How do you get started in this business?
Like me, many students at the University of Ottawa dream of one day becoming professional authors, poets, cartoonists, or screenwriters (or dream of all these career-paths, depending on the day of the week).
Some of us may want to be the next J. K. Rowling (sans recent scandals), some of us want to make honest work that resonates, if only with a handful of people.
Many of us aspiring writers are young, having little clue what we want to say to the world through our art, let alone how to monetize it.
However, everyone needs a roof over their head on rainy nights, and the occasional meal, meaning we have to adapt while pursuing our dreams of writing.
This article explores a few of the myriad paths you could take after undergrad to explore your writing dreams and perhaps churn out funding for the occasional meal.
Sarah Priscus is a U of O student set to graduate with a bachelor’s in English at the end offter this semester. She’s been published in several literary magazines, including the Milk Candy Review, New South Journal, and Luna Luna Magazine. She finished the manuscript for her first novel in 2019, and is currently looking to get it published.
We chatted with Priscus about how she managed to secure a literary agent at an age when the rest of us are struggling to put together our end-of-term portfolios.
“I was submitting pieces to literary magazines in first and second year. At first, it was just rejection after rejection.”
Although it was hard, she eventually learnt not to take the rejections personally.
The sheer number of submissions to such magazines makes publication extremely competitive. After numerous attempts, though, her work began to be published.
“I think that period of short story submissions really hyped me up to work on my novel. I would use r/BetaReaders on Reddit to get feedback on my drafts. Because these people are a bunch of strangers and not close friends, they didn’t hold back. I found that helpful.”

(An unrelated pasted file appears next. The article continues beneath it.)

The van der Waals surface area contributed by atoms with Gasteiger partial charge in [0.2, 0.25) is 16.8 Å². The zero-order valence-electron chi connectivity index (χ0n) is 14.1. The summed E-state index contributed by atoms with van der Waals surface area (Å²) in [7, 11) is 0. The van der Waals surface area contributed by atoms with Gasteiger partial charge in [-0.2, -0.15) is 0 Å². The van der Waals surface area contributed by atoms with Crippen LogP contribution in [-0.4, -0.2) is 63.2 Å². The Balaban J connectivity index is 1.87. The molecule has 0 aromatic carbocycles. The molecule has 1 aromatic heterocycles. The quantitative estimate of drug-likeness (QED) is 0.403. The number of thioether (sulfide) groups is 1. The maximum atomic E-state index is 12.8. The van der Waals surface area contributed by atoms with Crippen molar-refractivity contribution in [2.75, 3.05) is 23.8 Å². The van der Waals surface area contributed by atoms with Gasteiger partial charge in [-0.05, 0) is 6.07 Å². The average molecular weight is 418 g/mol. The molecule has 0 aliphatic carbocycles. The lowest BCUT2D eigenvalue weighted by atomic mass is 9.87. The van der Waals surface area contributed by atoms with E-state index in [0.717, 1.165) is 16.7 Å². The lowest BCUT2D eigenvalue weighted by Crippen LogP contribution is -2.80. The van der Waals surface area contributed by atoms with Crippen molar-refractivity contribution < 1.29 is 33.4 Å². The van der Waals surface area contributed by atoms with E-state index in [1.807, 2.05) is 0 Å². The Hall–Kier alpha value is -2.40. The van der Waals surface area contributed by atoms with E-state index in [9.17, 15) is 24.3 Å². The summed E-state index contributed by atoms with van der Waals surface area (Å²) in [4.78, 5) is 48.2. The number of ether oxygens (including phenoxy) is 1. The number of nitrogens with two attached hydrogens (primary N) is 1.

After her manuscript was finished, she began to write query letters to literary agents.
“A literary agent doesn’t charge any fees until after a book is published. Submitting query letters is completely free. I’d say the biggest investment would be the time and effort it took to draft those letters. After eight months of rejections, I finally connected with someone willing to represent me.”
I also spoke with Suzannah Showler, a part-time creative writing professor at the U of O. And from the get-go, she emphasized that there is no set rubric to follow to make writing dreams a reality.
“I’m wary of older writers trying to give younger writers tips for success without acknowledging that circumstances change over time. My life experience is not supposed to be an instruction manual. I mean, I barely wrote during undergrad.”
Showler speaks fondly of being surrounded by young creative-types during her masters at the University of Toronto. It was in this atmosphere of excitement and innovation that she finished her first book of poetry.
“Publishing involves an intersection of talent and marketability,” she said.
“I would advise young writers to make sure they’re ready before putting their work out there. I think art benefits from being insulated for a while from the demands of capitalism.”